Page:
Four new Loma Prieta songs. That was all I could think of when I heard the announcement of this 7″ split EP. Not that I don‘t care for the Italian screamo delegates from Raein, who delivered a wonderful comeback in 2011 with the twinkling Sulla linea d‘orizzonte tra questa mia vita e que, but Loma Prieta’s last LP I.V. was arguably one of the best screamo records of the last few years, and their level of consistency in delivering high quality hardcore frenzy has yet to drop.
Consisting of four songs playing under five minutes, the Loma Prieta side is expectedly harsh and merciless in tone, ripping through d-beats and frantic breaks with a heavy, noisy distortion that goes straight for your guts. As the omnipresent feedback of raped amps blends the whole thing together, the first three songs create one masterful exercise of scattered emotional outbursts that are tied together by this dynamic clusterfuck that is Loma Prieta‘s understanding of songwriting. Whether it‘s the ever-changing rhythmical havoc, the evil as fuck bass lines or the abuse of the probably totally innocent snare drum that sets the note for the vocal duo to go batshit, the result is the same: Masterfully crafted, beautiful yet disturbing screamo that is currently without equal.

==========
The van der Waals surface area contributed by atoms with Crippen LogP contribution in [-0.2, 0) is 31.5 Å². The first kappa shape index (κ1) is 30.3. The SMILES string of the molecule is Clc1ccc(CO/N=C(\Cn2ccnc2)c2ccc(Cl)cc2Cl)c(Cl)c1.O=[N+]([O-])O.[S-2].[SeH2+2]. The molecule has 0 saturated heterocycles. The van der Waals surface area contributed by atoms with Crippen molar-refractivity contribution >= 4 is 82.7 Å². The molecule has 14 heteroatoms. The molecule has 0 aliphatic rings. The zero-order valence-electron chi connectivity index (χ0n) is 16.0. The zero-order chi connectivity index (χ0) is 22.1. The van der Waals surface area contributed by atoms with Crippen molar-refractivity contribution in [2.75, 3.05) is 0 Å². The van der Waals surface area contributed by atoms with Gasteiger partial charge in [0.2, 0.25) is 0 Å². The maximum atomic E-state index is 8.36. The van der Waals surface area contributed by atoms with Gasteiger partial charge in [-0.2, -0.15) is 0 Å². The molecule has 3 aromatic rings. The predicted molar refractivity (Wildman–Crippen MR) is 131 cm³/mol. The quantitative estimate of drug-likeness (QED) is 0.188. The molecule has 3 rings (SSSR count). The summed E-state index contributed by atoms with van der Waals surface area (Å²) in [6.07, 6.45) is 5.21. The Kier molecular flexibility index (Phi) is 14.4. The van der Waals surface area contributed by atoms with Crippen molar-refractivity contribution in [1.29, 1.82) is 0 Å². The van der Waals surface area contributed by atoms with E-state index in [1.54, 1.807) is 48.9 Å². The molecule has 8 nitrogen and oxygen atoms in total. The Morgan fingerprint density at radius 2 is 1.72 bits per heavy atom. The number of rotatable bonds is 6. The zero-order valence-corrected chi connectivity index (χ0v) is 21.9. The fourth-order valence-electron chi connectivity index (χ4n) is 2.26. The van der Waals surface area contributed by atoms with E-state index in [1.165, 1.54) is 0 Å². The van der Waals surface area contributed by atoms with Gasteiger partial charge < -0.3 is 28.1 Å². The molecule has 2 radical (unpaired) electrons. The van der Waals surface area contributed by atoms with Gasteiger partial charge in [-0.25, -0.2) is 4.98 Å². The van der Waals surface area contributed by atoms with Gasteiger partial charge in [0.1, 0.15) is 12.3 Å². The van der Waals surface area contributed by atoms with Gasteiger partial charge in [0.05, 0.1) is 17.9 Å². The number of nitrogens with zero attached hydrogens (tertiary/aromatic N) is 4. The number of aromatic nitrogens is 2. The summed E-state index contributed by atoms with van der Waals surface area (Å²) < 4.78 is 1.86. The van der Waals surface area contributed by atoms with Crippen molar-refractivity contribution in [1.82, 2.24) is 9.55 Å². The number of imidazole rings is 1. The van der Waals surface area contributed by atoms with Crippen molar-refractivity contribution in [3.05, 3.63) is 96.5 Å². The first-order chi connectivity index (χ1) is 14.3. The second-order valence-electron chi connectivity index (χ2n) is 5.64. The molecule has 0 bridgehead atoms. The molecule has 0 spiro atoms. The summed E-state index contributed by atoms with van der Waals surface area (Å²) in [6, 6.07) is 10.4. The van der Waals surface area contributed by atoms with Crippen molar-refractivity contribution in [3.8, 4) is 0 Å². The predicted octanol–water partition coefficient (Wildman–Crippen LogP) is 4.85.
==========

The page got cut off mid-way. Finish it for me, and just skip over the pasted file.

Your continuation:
Raein, on the other hand, has only one song to offer – a track which ranges somewhere on the other side of the genre spectrum with its distant vocals shouted in unison over straight chords and a simple but effective main riff that makes for a good hook in each of the verses. When the song is about halfway through, however, it recedes into an anti-climatic, arpeggio-driven outro that somehow buries the energy of the first half and concludes the song rather abruptly – certainly not as satisfying as Loma Prieta’s side.
To be fair, Raein‘s half is merely just a teaser for what maybe comes next in terms of new outputs, as their song “Love and Death” is definitely a piece that would work better in an album context, whereas Loma Prieta just pursues their gritty path through the somber and cruel spheres of the screamo genre. Although they almost completely ditched their more melodic edge and opted for the full dose of raging hardcore on this one, this release should definitely not be overlooked, by screamo fans and dissonant hardcore enthusiasts alike. Oh, and Black Flag lovers. Loma‘s fun little cover of “Spray Paint” (the fourth track on the split) is plain awesome.